And then once -- assuming that happens, maybe give us a little bit of sense of any issues in terms of stranded costs or scale issues that could result from the sale. And then finally along those lines, what that does to your kind of expected medium-term algorithm, whether the kind of targets that you have for fiscal 2020 would make sense as a medium-term algorithm after that divestiture.

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Pierre-André Terisse, Coty Inc. - CFO [3]

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Okay. Robert, this is Pierre-André. I think the reasoning is very simple. We have 3 great categories, we believe in each of them. But we also believe that each of them has a lot of potential, and we need to be able to put the means, human and financial, behind each of them to develop them. We don't believe, at the moment, we would be in the best position to manage the 3 at the same time for reasons which has to do with leverage, on the one hand, and for reasons which has to do with complexity of, and focus on others. So we've chosen to focus on 2 segments, which are Luxury and consumer, which in reality, category-wise, are fragrances, cosmetics and skin care. Because we believe by focusing on these categories, and only these categories, we can go faster in creating value with them and we can sharpen our focus and transform the group faster.

At the same time, we believe that by putting the professional business, the hair business and the Brazilian business in a different context, that's going to give this business as well the means it needs to -- they need to develop. So it's -- yes, it's really a matter of focusing, of giving ourselves more attention to the categories we've chosen, freeing up financial means as well and recovering financial flexibility to invest behind those. And this is, we believe, the way we are going to maximize the value creation for our shareholders.

With respect to stranded costs, this is something we'll have to deal with, but we are not overly worried for a couple of reasons. The main one being that most of the turnaround plan efforts have been focusing on Consumer Beauty and Luxury. And therefore the essence of the plan is going to remain on a slower base, and we think that's going to be definitely allowing us to deliver the target we had set [for it] at the time, which was a 14% to 16% operating margin and which we have confirmed recently. So essentially, it doesn't change our target in terms of gross margin and operating margin improvements, and we hope it's going to help us accelerate the transformation of the group.

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Robert Edward Ottenstein, Evercore ISI Institutional Equities, Research Division - Senior MD, Head of Global Beverages Research & Fundamental Research Analyst [4]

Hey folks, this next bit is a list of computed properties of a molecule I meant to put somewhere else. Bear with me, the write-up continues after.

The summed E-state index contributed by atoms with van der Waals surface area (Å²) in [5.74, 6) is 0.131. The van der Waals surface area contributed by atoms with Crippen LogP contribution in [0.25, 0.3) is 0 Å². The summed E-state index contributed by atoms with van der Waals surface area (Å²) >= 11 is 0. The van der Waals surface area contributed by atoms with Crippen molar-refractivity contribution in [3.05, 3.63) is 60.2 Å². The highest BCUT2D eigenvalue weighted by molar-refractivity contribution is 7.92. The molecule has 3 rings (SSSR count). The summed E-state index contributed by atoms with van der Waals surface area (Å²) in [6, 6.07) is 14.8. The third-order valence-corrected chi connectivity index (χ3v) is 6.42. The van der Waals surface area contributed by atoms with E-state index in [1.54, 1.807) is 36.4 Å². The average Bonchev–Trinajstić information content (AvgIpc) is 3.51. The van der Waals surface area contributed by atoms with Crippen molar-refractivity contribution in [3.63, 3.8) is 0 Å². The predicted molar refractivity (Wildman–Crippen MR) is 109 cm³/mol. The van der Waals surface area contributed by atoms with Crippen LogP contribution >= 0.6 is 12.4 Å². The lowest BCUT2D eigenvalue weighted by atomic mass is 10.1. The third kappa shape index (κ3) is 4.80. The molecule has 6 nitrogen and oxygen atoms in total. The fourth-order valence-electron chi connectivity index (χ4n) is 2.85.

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And in terms of the algorithm, what do you see as a good medium-term algorithm, ex divestitures?

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Pierre-André Terisse, Coty Inc. - CFO [5]

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What do you mean by algorithm?

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Robert Edward Ottenstein, Evercore ISI Institutional Equities, Research Division - Senior MD, Head of Global Beverages Research & Fundamental Research Analyst [6]

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Well, just in terms of expected top line growth, operating profit growth, EPS growth, as the kind of targets that you gave for fiscal 2020.

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Pierre-André Terisse, Coty Inc. - CFO [7]

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Okay. So we're opening a strategic review and I think it's a bit early days to talk about all that. What we are confident about is our ability to deliver substantial margin improvement and to target the 14% to 16%. And then for the rest, we need to work. We need to work.

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Operator [8]

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Our next question comes from the line of Olivia Tong of Bank of America.

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Olivia Tong, BofA Merrill Lynch, Research Division - Director [9]

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First question is just on Luxury, if you could just break down the performance a bit because it decelerated despite comping against a period where you had some supply chain issues. So are there still old disruptions you're working through? Because it doesn't seem like the underlying category has changed much, particularly in fragrances.

And then if you could just talk about your exposure to Hong Kong and travel retail there, that would be great.

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Pierre-André Terisse, Coty Inc. - CFO [10]

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Yes, I can take it, and Pierre can complement. And it's true Luxury had a favorable base. So that's why you -- the way to read the 4% is that it's very strong, it's a strong performance. But at the same time, it reflects easy comps and the Hong Kong and travel retail impact I've been mentioning.

And so if you turn to Q2, you would expect the reverse, i.e., you would expect that the comps are going to be much higher and therefore probably Luxury is going to be low single-digit growth in this particular quarter. We continue seeing fundamentally positive drivers of performance in the fragrance, in the expansion to cosmetic. And at the same time, we have this situation in Asia which is likely to continue impacting us for a few quarters.

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Operator [11]

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Our next question comes from the line of Nik Modi, RBC.